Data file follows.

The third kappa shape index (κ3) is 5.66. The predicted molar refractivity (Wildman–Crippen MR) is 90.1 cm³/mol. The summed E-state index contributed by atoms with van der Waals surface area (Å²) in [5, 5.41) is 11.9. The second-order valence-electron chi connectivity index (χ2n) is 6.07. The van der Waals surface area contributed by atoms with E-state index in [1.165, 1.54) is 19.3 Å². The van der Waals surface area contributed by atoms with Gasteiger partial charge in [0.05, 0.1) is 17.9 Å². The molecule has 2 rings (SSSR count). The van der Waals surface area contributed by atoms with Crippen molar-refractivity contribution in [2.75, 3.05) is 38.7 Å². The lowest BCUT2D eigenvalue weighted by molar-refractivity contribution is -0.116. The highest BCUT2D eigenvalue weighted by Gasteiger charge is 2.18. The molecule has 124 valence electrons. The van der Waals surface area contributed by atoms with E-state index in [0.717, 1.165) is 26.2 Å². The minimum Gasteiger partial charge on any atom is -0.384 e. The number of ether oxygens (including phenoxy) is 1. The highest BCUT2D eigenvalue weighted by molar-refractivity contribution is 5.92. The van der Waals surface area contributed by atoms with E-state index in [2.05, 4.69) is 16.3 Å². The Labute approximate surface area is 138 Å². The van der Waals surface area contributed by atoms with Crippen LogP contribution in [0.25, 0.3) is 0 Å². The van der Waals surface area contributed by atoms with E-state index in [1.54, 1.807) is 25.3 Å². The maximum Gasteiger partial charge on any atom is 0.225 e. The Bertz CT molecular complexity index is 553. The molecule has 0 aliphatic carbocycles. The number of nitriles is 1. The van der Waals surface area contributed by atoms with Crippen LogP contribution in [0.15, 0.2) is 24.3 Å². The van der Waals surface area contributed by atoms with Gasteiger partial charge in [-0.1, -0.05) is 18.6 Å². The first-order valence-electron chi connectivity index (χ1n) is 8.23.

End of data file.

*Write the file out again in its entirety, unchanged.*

The third kappa shape index (κ3) is 5.66. The predicted molar refractivity (Wildman–Crippen MR) is 90.1 cm³/mol. The summed E-state index contributed by atoms with van der Waals surface area (Å²) in [5, 5.41) is 11.9. The second-order valence-electron chi connectivity index (χ2n) is 6.07. The van der Waals surface area contributed by atoms with E-state index in [1.165, 1.54) is 19.3 Å². The van der Waals surface area contributed by atoms with Gasteiger partial charge in [0.05, 0.1) is 17.9 Å². The molecule has 2 rings (SSSR count). The van der Waals surface area contributed by atoms with Crippen molar-refractivity contribution in [2.75, 3.05) is 38.7 Å². The lowest BCUT2D eigenvalue weighted by molar-refractivity contribution is -0.116. The highest BCUT2D eigenvalue weighted by Gasteiger charge is 2.18. The molecule has 124 valence electrons. The van der Waals surface area contributed by atoms with E-state index in [0.717, 1.165) is 26.2 Å². The minimum Gasteiger partial charge on any atom is -0.384 e. The number of ether oxygens (including phenoxy) is 1. The highest BCUT2D eigenvalue weighted by molar-refractivity contribution is 5.92. The van der Waals surface area contributed by atoms with E-state index in [2.05, 4.69) is 16.3 Å². The Labute approximate surface area is 138 Å². The van der Waals surface area contributed by atoms with Crippen LogP contribution in [0.25, 0.3) is 0 Å². The van der Waals surface area contributed by atoms with E-state index in [1.54, 1.807) is 25.3 Å². The maximum Gasteiger partial charge on any atom is 0.225 e. The Bertz CT molecular complexity index is 553. The molecule has 0 aliphatic carbocycles. The number of nitriles is 1. The van der Waals surface area contributed by atoms with Crippen LogP contribution in [0.15, 0.2) is 24.3 Å². The van der Waals surface area contributed by atoms with Gasteiger partial charge in [-0.1, -0.05) is 18.6 Å². The first-order valence-electron chi connectivity index (χ1n) is 8.23.